Tax Refund

We still have some time before an artificial intelligence (AI) tool like ChatGPT can prepare our taxes, as my TPC colleague Robert Weinberger reminds us. But for the average person, AI could still better educate them about their own taxes and the filing process.

Thus far, conversations about AI and taxes have largely centered around tax professionals and the IRS. So I asked some family and friends who maintain a significant distance from the world of taxes to see how AI might help them. Their questions and resulting answers suggest the technology can do a lot to build tax literacy.

AI can’t give you tax advice … yet

It would be nice if these advanced tools could seamlessly answer individual tax questions, saving the time of a traditional web search, navigating the IRS website, or spending money on tax preparation services and software. But the examples in my friend group threw cold water on that idea.

One friend working remotely since the start of the pandemic has been missing the free coffee once available at his office before 2020. He asked ChatGPT whether he could deduct the costs of a coffee maker and the coffee he drinks while working from home from his taxable income. The AI model wasn’t so sure: “I am not a tax professional, but… it can be challenging to justify it as a direct business expense unless it is an integral part of your work, such as if you meet clients or conduct business meetings over coffee.” Alas, my friend drinks his coffee alone.

Another offered a bit of a challenge to ChatGPT: “What is the easiest way to deduct $30,000 from business income?” It responded that it “depends on the specific circumstances and tax regulations of the jurisdiction in question” and offered six strategies involving business expenses, depreciation, deductions for self-employed individuals, retirement contributions, the qualified business income deduction, and research and development credits. It recommended consultation with a tax professional to use the strategies correctly.

Lastly, my mother-in-law asked ChatGPT, “What are the best tax-free investments for me to make as a retiree in Rhode Island?” It recommended that she consult with a financial advisor or tax professional and then offered some generic options. Those included investing in municipal bonds, Roth IRAs, 529 savings accounts, and health savings accounts (HSA). She had hoped instead for a recommendation, but ChatGPT would not offer one.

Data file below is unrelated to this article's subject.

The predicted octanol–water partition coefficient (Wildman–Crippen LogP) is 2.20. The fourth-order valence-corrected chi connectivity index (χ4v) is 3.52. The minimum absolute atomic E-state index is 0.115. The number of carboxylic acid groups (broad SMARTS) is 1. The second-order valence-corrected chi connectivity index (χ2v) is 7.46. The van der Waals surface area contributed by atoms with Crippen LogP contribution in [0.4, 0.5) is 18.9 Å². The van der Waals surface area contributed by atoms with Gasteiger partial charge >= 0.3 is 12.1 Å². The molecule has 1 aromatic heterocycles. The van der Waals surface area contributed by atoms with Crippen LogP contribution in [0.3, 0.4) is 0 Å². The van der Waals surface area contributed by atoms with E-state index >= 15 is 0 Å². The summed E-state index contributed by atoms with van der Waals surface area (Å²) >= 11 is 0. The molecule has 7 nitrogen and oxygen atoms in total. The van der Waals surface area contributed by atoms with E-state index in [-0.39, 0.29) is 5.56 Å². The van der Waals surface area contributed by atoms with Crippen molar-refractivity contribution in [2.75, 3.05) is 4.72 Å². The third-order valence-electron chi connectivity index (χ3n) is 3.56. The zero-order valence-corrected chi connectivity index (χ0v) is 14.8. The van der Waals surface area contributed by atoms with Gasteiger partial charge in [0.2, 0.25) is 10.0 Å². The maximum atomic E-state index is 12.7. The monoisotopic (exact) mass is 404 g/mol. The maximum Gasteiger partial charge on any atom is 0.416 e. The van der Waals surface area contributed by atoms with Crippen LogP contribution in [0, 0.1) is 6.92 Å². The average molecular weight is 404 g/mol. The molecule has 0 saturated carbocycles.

My 16-year-old son uses Snapchat’s My AI chatbot on his phone. Powered by ChatGPT, My AI allows users to customize it and use it to interact with their friends. My son named his chatbot Bernie. He asked, “Do I have to file taxes if I made $5,000 in one year?” Bernie answered, “If you make $5,000 in one year, you may or may not owe taxes depending on your filing status and other factors.”

Bernie’s answer is technically correct, but my son still didn’t know whether he should file taxes. That prompted him to leave the Snapchat app and search the IRS website. He learned that if a person under age 65 earns less than $12,950, they generally do not need to file a federal income tax return. He searched his home state of Michigan’s website and learned whether he must file a Michigan individual income tax return. (Spoiler: He doesn’t.) ChatGPT didn’t have the answer, but it at least helped him find it once his curiosity was piqued.

But maybe AI can help teach us about taxes

Tax administration and policy is not the easiest subject to dive into. But if AI tools can point us in the right direction, it’s at least a useful first step.

One person asked ChatGPT, “Why is tax policy so complicated?” It offered a solid 400-word response, covering tax policy’s need for detail and depth to address various economic and social objectives, evolving regulations, interactions between different taxes at different levels, international considerations, enforcement and compliance, and political considerations. This at least helps solve the mystery of why we don’t currently have the ability to file our tax returns on a postcard.

The most enlightening interaction, though, came from a friend who teaches middle school. When this person asked ChatGPT, “What is the best way to teach seventh graders about tax policy?” the AI tool offered an assortment of interesting ideas, noting that “teaching seventh graders about tax policy can be a challenging but important task.”

The model outlined a plan, starting with why taxes are necessary (to pay for public services like schools, roads healthcare, and more). It also gave ideas for interactive discussions, with prompts like “What are some examples of public services that taxes fund?” or “Why do you think it’s important for everyone to contribute to taxes?”

It went on to suggest a tax simulation game, a review of case studies, scheduling of guest speakers, analyses of news articles, and inclusion of visual aids and infographics as well as assignment of group projects in which students research and present different aspects of tax policy. The model suggested that students could explore topics such as progressive versus regressive taxation, the impact of tax cuts, or the relationship between taxes and public services.

It’s impossible to say what the future will hold when it comes to AI. But I hope we’re all like my son. His interaction with AI prompted him to learn more. That’s heartening when it comes to AI and taxes… and everything else.

How Can Artificial Intelligence Help The Average Taxpayer?

The Tax Hound, publishing once a month, helps make sense of tax policy for those outside the tax world by connecting tax issues to everyday concerns. Have a question or an idea? Send Renu an email.

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